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Learning to Grow: Protect tomatoes this summer

Published: Friday, May 17, 2013 5:17 p.m. CST

I recently attended a telenet presentation at the University of Illinois Extension Office. This program, “All About Tomatoes,” was presented by Elizabeth Wahle, an extension educator. I wasn’t sure I would learn anything new about tomatoes. I was wrong!

It is disappointing when tomatoes end up with a problem defined as “cracking.” This problem is caused by environmental stress, fluctuations in the moisture of the soil, a lack of good leaf cover, and fluctuations in air temperature. It can help to place mulch or straw around the soil to help keep the temperature even and the soil moist.

When there is a lack of leaf cover, tomatoes may end up with sunscald. Part of the fruit becomes tough and dries out. Your tomatoes will not get a sunburn if they are protected by their own leaves or a shading material. Tomatoes with cracking, or sunscald, may not appear attractive; however, they are safe to eat. Simply cut off the affected part and consume the remainder of the tomato.

Gardeners occasionally report healthy tomato plants, green and lush, with no fruit growing on them.  The cause of this problem has many possibilities. Warm day and night temperatures can reduce flower production. Also, when night temperatures dip below 55 degrees, plants may drop their flowers.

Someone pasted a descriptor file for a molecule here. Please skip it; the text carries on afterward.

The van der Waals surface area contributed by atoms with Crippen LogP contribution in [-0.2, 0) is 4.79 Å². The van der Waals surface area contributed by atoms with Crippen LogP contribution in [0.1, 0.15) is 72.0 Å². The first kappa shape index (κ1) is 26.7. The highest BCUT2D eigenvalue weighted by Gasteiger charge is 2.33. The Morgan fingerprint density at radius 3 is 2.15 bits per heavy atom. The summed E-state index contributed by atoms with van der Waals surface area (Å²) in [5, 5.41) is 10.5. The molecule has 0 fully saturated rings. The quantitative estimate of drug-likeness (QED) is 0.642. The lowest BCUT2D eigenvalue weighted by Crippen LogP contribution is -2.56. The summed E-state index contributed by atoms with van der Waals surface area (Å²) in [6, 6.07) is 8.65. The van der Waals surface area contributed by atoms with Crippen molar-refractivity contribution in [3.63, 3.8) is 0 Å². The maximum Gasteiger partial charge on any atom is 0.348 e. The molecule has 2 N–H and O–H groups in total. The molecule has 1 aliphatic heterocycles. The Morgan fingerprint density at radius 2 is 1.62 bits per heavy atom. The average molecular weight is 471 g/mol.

The best night temperature range for setting fruit is between 58 and 68 degrees.  Daylight temperatures above 90 degrees with low humidity, can cause flowers to drop.  Small or overgrown plants may remain vegetative...green leaves, no fruit!  Too much light interferes with the setting of the fruit. As Miss Wahle said, “turn off the porch light!”  

Pay attention to the temperature. The best time to plant tomatoes outdoors is two weeks after the last frost date. Select a different location in your garden for your tomatoes each season. Raised beds provide ideal drainage. A tomato cage, or trellis, protects the plant. Water with care to avoid splashing the fruit.

Should you find a big fat tomato worm feeding on your plant, escort him from the garden.

Wishing you all a bountiful tomato harvest!

• Catherine Harrington is a University of Illinois Extension Master Gardener for Kane County. Call the extention office at 630-584-6166 to learn more.

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